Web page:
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September 20, 2018 | Rome, Italy

Miss you, Mum

By | 2018-09-03T13:33:38+00:00 March 26th, 2018|Memory Lane, "In Provincia"|
It can be hit or miss when Carnival rolls around.
D

id you ever forgive your mother for doing that something you found embarrassing or unacceptable? Don’t mums somehow do this all the time?

Mine had a knack for buying me the wrong clothes. She couldn’t resist a good piece of fabric, no matter how terrible the pattern was. One day she came home from shopping with several meters of bright red cotton with white polka dots. The dots were at least one inch in diameter and I was 23 year old. I did not do large polka dots in 1986.

I felt sorry for her. It was expensive material and she was proud of her purchase. I made a dress and wore it when going out with a boyfriend I didn’t particularly like. He didn’t notice, but being a student in a leftist-oriented university in the early 1980s, I was terrified to be seen in that outfit. It would have ruined my reputation among the oh-so-engaged female colleagues in hiking boots and Birkenstocks. Those who thought I belonged to the bourgeoisie.

Later in life, mum took to giving me scarves. Among others, I got a golden and brown silk stole and a green and red Russian wool shawl. I still have them and can’t get myself to wear them because I am not yet 80.

The absolute worst, however, was the Carnival costume she made for me in second grade. I have the photo somewhere but it hurts to look at it. I am standing near a little friend who is masquerading as an odalisque with the most gorgeous pale-green harem pants and matching golden veil. As for me, I’m dressed as a farmer with a bell shaped floral skirt, triangular headscarf and a little white apron with lace around the border. Once again, she bought best quality cotton and even made a copy of the costume for my Barbie doll. I don’t think I have ever felt so mortified in my life.

But mum, you know? I miss you anyway. Badly.

You were one of the best humans the crazy planet ever produced. And though you had no idea what I liked, you always wanted me to look like a princess. You had no future as a fashion designer, but I’d wear any silly dress to have you back now. To have a cup of coffee, eat a slice of cake, and laugh about old times. You’d be 88 this year. You could even wear one of my scarves and you would look so beautiful.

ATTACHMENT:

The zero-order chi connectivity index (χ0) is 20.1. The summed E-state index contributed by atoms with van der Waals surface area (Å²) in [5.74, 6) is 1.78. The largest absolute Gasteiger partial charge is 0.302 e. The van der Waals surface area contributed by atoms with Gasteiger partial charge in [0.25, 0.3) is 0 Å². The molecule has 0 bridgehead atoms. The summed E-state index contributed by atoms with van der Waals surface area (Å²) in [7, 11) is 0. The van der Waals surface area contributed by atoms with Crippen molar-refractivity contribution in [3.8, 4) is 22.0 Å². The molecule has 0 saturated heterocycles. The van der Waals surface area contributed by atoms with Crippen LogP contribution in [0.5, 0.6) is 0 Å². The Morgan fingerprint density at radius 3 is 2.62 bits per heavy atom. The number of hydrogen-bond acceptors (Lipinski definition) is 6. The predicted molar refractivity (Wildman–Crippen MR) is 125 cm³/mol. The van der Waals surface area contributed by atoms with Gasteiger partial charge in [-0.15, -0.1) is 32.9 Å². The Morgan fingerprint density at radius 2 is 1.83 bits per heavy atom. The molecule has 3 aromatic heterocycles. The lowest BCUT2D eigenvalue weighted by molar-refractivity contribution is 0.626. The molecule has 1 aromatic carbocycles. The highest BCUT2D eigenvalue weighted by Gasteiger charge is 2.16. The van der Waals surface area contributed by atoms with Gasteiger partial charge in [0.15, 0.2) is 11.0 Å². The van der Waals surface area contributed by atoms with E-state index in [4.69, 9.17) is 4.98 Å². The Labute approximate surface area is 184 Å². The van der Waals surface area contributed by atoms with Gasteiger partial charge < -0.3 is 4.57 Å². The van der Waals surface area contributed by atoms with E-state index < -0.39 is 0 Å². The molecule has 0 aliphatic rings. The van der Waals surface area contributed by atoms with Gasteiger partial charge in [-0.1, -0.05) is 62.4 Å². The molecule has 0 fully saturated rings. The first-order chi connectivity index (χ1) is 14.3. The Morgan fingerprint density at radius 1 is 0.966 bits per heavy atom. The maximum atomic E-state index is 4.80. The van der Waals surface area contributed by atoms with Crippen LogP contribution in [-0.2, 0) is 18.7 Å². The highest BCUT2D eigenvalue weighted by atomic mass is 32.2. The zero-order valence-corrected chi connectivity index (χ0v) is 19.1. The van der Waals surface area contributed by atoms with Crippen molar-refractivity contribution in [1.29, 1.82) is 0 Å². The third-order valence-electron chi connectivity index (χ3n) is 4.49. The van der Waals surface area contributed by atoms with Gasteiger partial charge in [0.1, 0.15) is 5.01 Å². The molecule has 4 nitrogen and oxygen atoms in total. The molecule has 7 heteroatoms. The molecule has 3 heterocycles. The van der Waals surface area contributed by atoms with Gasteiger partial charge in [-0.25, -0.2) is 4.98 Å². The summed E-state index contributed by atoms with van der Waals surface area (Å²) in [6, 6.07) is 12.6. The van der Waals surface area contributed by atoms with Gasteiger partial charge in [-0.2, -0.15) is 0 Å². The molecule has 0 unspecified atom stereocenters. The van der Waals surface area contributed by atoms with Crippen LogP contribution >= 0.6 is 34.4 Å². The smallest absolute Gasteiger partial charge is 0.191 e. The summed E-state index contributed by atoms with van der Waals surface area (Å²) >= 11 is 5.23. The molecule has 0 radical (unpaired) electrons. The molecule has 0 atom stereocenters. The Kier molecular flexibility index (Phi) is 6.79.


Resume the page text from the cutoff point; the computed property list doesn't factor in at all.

Soft-as-silk olive oil apple cake.

Soft-as-silk olive oil apple cake

Ingredients

  • 2 apples, cored, peeled and sliced paper-thin.
  • 1-teaspoon powder cinnamon.
  • Juice of 1/2 lemon.
  • 3 eggs.
  • 100 ml (scant 1/2 cup) extra virgin olive oil.
  • 70 grams (1/4 cup) full fat yogurt.
  • 160 gr (3/4 cup) light brown sugar.
  • 220 gr (1 and 3/4 cup) white stone ground or cake flour.
  • Zest of 1 lemon, finely grated.
  • 2-teaspoon baking powder.
  • 2-teaspoon butter to grease the cake tin.
  • 1-teaspoon brown sugar.

Preparation

— Toss the apples with the lemon juice and cinnamon. Preheat oven at 180C (350F).

— Using an immersion blender at maximum speed, mix eggs and oil until emulsified. The mixture will resemble a semi-liquid mayonnaise. This will make your cake soft and moist at the same time.

— Transfer eggs and oil in a bowl; add dry ingredients, baking powder and lemon zest. Add the yogurt and incorporate, stirring well after each addition to obtain a thick batter.

— Spread the batter into a 23 cm (9-inch) well-greased cake pan. Arrange the apples slices in the batter standing up. I like to start the apple slices about 1/2 inch apart, then fill in with more apple slices until I’ve used them all. — Sprinkle with brown sugar.

— Bake the cake at for 45-50 minutes, or until golden and dry in the middle. Don’t forget the coffee and please, give your mum a kiss on my behalf.

About the Author:

Letizia Mattiacci
A former behavioral ecologist, Italian-born Letizia left academia with husband Ruurd to renovate a 500-year-old Umbrian farmhouse they turned into a B&B and cooking school named Alla Madonna del Piatto . She maintains a blog and in 2015 published a cookbook called "A Kitchen With a View."

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